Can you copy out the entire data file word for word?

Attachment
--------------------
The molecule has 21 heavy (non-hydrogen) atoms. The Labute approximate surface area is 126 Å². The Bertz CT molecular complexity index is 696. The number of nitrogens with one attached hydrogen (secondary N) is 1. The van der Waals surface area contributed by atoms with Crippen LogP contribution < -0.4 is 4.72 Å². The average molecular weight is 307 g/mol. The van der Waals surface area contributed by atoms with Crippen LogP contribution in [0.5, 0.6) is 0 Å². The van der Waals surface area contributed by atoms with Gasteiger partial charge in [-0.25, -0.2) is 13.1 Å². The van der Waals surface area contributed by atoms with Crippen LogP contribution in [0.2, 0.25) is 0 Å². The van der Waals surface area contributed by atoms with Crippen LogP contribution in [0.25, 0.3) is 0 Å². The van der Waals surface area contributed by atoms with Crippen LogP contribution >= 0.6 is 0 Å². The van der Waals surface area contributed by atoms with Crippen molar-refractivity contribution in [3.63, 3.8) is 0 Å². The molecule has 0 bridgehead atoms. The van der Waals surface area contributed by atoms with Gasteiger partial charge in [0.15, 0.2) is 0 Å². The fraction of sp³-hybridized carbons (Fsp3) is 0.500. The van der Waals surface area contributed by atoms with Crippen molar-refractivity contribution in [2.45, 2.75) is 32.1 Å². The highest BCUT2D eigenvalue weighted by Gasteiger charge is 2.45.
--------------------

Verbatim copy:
The molecule has 21 heavy (non-hydrogen) atoms. The Labute approximate surface area is 126 Å². The Bertz CT molecular complexity index is 696. The number of nitrogens with one attached hydrogen (secondary N) is 1. The van der Waals surface area contributed by atoms with Crippen LogP contribution < -0.4 is 4.72 Å². The average molecular weight is 307 g/mol. The van der Waals surface area contributed by atoms with Crippen LogP contribution in [0.5, 0.6) is 0 Å². The van der Waals surface area contributed by atoms with Gasteiger partial charge in [-0.25, -0.2) is 13.1 Å². The van der Waals surface area contributed by atoms with Crippen LogP contribution in [0.2, 0.25) is 0 Å². The van der Waals surface area contributed by atoms with Crippen LogP contribution in [0.25, 0.3) is 0 Å². The van der Waals surface area contributed by atoms with Crippen LogP contribution >= 0.6 is 0 Å². The van der Waals surface area contributed by atoms with Crippen molar-refractivity contribution in [3.63, 3.8) is 0 Å². The molecule has 0 bridgehead atoms. The van der Waals surface area contributed by atoms with Gasteiger partial charge in [0.15, 0.2) is 0 Å². The fraction of sp³-hybridized carbons (Fsp3) is 0.500. The van der Waals surface area contributed by atoms with Crippen molar-refractivity contribution in [2.45, 2.75) is 32.1 Å². The highest BCUT2D eigenvalue weighted by Gasteiger charge is 2.45.